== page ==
The Pomodoro Method is a time management technique that involves breaking up your workday into chunks to improve productivity. It was invented by Francesco Cirillo in the 1980’s and named after the tomato-shaped timer he used while attending university.
The idea behind the Pomodoro Method is that working without breaks exhausts your mind, and the longer you work, the less focused and clear-headed you become. With this method, you can mitigate mental exhaustion, making it one of the helpful tools for writers.
How to Use the Pomodoro Method
This technique involves working for 25 minutes at one specific task (like finishing a chapter, answering emails, writing a blog post, etc.) and then taking a 5-minute break. After 4 cycles, or pomodoros, you take a longer break. During the work minutes, you focus only on work and nothing else; don’t allow anything to distract you. Then, during the break, your mind is allowed to rest and rejuvenate, giving you more energy and clarity when you get back to work. The method trains your brain to stay focused and can help improve attention span and concentration.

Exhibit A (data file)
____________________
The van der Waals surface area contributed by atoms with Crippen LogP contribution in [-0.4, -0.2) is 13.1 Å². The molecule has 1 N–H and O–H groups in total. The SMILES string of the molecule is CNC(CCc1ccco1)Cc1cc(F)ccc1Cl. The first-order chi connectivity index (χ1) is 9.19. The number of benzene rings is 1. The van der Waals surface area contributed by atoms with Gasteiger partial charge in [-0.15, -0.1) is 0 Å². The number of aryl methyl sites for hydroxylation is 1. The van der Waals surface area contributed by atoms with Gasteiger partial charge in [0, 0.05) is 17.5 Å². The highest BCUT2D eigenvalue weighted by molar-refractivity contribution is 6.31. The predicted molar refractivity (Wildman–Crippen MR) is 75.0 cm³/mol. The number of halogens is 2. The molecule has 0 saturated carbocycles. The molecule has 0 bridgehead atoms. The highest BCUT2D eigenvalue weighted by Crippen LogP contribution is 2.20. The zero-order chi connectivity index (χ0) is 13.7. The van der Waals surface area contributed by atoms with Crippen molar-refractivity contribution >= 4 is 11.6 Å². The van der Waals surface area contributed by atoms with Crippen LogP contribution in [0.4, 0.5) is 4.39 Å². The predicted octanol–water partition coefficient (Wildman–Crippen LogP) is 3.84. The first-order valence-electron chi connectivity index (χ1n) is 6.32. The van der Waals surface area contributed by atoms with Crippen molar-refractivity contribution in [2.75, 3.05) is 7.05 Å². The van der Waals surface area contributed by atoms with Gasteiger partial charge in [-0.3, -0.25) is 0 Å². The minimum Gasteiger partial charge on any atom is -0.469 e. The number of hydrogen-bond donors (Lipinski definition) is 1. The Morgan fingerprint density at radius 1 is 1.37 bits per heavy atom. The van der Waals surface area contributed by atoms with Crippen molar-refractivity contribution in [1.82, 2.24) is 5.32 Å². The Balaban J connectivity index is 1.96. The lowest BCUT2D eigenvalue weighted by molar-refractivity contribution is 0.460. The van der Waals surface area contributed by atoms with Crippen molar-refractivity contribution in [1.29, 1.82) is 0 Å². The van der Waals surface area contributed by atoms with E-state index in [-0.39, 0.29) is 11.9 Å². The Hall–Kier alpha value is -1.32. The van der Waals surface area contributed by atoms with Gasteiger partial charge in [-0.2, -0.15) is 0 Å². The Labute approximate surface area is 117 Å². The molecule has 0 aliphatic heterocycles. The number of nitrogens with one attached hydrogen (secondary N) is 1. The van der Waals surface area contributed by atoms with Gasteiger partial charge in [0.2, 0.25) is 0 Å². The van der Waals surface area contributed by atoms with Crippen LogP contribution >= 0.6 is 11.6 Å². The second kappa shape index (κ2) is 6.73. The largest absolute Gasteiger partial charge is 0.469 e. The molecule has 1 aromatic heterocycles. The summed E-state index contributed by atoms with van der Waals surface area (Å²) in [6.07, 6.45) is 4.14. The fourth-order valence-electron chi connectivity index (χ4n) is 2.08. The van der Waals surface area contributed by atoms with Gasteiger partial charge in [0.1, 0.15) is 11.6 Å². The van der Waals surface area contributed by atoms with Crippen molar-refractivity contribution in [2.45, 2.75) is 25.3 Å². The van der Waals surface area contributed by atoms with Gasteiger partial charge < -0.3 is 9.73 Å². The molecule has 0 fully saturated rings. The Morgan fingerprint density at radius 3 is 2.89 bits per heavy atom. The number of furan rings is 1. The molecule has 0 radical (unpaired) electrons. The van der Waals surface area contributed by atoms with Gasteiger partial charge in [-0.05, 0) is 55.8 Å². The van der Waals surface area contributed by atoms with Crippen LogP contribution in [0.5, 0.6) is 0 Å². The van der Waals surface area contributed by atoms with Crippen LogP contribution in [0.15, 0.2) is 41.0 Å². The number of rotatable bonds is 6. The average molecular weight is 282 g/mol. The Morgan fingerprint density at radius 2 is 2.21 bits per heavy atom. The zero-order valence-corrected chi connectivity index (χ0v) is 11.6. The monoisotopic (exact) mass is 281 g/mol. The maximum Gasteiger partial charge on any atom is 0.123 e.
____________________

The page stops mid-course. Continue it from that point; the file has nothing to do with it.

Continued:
The time intervals have been established through study and experimentation, but if you don’t feel they are working for you, you can always experiment with different times.
Tools for Writers: Pomodoro Timer Apps
Interested in trying the Pomodoro Method? There are a lot of free apps that will keep track of the intervals for you.
A customizable timer available only as a web app. Your timer is given a unique URL that you can share with others. It is completely free.
A customizable timer that is available on desktop, web, and mobile. It includes time tracking and reporting. The free version gives you 20 Pomodoro sessions a month; the paid options give you additional sessions and features.
There are a lot of free mobile apps you can get to—just search for pomodoro timer in your phone’s store.
We hope this post on helpful tools for writers helps you find the improve your time management skills using the Pomodoro Method. What time management technique do you use? We’d love to hear in the comments below!